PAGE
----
The Common Good

When Radical Welcome Gets Messy

Photo: Downtown Portland, DRGill / Shutterstock.com
Photo: Downtown Portland, DRGill / Shutterstock.com

It’s easier to guide the vision and mission of a church you start. It’s another thing to help a 135-year-old congregation reimagine what it means to be a downtown urban church in a world that has changed dramatically all around it. At Milagro, the church we founded in our living room some nine years ago, we set the course for what we wanted that community to look like: a refuge for the spiritual walking wounded, safe haven for questions, doubt, and a culture of mutual encouragement, support, and accountability that would allow people to explore their own relationship with the Divine. We have since set that community free and already, it is becoming something different.

As well it should.

Now we find ourselves at First Christian Church in downtown Portland — a different animal entirely. In some ways, the two communities are very complementary, in that one has what the other tends to lack. But we’ve discerned that, first and foremost, our job is to help cultivate a spirit of radical openness and welcome. But what does this mean, and how do we even begin to change the makeup of an institution that has exited for more than five generations before us?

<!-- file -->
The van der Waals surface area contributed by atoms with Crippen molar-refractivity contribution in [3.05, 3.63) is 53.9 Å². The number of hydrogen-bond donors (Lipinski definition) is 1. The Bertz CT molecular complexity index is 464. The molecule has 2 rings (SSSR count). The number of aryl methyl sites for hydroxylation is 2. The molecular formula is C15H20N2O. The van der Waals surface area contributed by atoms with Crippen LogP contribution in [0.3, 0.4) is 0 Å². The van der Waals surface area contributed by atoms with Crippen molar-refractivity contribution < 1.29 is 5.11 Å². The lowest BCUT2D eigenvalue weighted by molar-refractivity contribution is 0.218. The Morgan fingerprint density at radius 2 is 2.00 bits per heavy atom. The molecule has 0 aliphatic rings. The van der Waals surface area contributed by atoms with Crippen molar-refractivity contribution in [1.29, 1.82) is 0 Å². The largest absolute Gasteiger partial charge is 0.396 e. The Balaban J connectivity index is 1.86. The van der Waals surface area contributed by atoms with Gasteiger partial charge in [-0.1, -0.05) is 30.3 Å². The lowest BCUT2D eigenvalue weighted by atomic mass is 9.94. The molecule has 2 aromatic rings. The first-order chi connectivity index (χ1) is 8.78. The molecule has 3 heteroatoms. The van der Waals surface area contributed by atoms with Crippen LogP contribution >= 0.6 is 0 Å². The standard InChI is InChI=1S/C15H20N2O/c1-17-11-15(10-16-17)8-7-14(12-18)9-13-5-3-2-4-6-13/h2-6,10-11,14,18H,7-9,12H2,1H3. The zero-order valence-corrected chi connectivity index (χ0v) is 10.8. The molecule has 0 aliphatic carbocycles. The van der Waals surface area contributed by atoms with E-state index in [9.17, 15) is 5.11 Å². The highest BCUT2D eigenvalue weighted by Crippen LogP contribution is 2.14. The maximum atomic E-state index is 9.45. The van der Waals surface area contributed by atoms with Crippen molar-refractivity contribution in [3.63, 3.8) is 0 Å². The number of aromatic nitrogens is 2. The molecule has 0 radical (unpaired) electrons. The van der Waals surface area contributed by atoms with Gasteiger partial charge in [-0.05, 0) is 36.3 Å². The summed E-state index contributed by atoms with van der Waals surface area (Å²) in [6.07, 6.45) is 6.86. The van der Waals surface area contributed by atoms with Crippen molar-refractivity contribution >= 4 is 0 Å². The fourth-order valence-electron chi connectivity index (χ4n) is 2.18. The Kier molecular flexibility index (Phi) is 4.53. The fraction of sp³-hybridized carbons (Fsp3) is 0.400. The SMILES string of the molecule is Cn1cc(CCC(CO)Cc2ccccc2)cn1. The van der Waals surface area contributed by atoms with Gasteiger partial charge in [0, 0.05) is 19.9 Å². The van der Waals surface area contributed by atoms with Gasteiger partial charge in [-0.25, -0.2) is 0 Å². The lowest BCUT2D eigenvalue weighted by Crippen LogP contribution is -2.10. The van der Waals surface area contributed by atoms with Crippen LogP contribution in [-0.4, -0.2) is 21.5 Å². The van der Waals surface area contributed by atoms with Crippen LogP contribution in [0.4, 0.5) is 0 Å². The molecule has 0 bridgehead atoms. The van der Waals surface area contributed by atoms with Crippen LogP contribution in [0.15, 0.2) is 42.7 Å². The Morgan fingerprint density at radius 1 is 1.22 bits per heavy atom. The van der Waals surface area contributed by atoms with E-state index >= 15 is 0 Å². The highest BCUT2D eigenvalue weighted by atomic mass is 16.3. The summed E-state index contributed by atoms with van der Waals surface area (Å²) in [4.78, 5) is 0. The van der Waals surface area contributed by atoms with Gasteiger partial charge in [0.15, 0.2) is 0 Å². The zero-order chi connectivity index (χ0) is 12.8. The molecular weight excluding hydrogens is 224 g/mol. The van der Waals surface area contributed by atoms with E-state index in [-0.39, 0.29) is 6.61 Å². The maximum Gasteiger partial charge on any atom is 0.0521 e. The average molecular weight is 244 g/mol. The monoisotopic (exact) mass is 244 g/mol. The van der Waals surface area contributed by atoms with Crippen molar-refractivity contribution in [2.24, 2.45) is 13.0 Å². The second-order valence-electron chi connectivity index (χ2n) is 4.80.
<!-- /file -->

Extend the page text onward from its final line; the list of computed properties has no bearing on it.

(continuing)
Sometimes, it’s the simplest things that say the most. We had a tradition at Milagro of “mugging” people when they came for the first time. This meant one of our hospitality stewards (AKA, “muggers”) would approach them and give them a coffee mug filled with candy and some information about the church. With First Christian, however, most people know we’re here; the bigger question lingering in the public mind is why.